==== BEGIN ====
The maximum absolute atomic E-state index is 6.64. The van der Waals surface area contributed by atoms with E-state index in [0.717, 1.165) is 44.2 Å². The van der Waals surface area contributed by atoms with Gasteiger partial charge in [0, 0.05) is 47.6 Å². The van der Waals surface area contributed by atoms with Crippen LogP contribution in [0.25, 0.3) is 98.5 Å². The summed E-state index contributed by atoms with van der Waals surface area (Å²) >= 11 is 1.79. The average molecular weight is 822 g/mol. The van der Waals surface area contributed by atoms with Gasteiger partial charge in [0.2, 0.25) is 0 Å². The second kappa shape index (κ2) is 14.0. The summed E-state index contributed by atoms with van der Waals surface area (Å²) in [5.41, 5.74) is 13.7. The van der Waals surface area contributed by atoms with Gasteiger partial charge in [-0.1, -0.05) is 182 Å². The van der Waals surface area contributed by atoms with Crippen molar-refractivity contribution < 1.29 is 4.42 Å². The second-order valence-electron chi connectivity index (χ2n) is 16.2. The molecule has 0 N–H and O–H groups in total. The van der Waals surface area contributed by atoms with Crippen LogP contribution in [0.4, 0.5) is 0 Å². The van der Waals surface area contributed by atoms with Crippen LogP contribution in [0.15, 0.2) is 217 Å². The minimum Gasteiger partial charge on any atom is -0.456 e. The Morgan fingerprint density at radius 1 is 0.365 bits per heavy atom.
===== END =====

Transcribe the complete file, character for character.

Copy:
The maximum absolute atomic E-state index is 6.64. The van der Waals surface area contributed by atoms with E-state index in [0.717, 1.165) is 44.2 Å². The van der Waals surface area contributed by atoms with Gasteiger partial charge in [0, 0.05) is 47.6 Å². The van der Waals surface area contributed by atoms with Crippen LogP contribution in [0.25, 0.3) is 98.5 Å². The summed E-state index contributed by atoms with van der Waals surface area (Å²) >= 11 is 1.79. The average molecular weight is 822 g/mol. The van der Waals surface area contributed by atoms with Gasteiger partial charge in [0.2, 0.25) is 0 Å². The second kappa shape index (κ2) is 14.0. The summed E-state index contributed by atoms with van der Waals surface area (Å²) in [5.41, 5.74) is 13.7. The van der Waals surface area contributed by atoms with Gasteiger partial charge in [-0.1, -0.05) is 182 Å². The van der Waals surface area contributed by atoms with Crippen molar-refractivity contribution < 1.29 is 4.42 Å². The second-order valence-electron chi connectivity index (χ2n) is 16.2. The molecule has 0 N–H and O–H groups in total. The van der Waals surface area contributed by atoms with Crippen LogP contribution in [0.4, 0.5) is 0 Å². The van der Waals surface area contributed by atoms with Crippen LogP contribution in [0.15, 0.2) is 217 Å². The minimum Gasteiger partial charge on any atom is -0.456 e. The Morgan fingerprint density at radius 1 is 0.365 bits per heavy atom.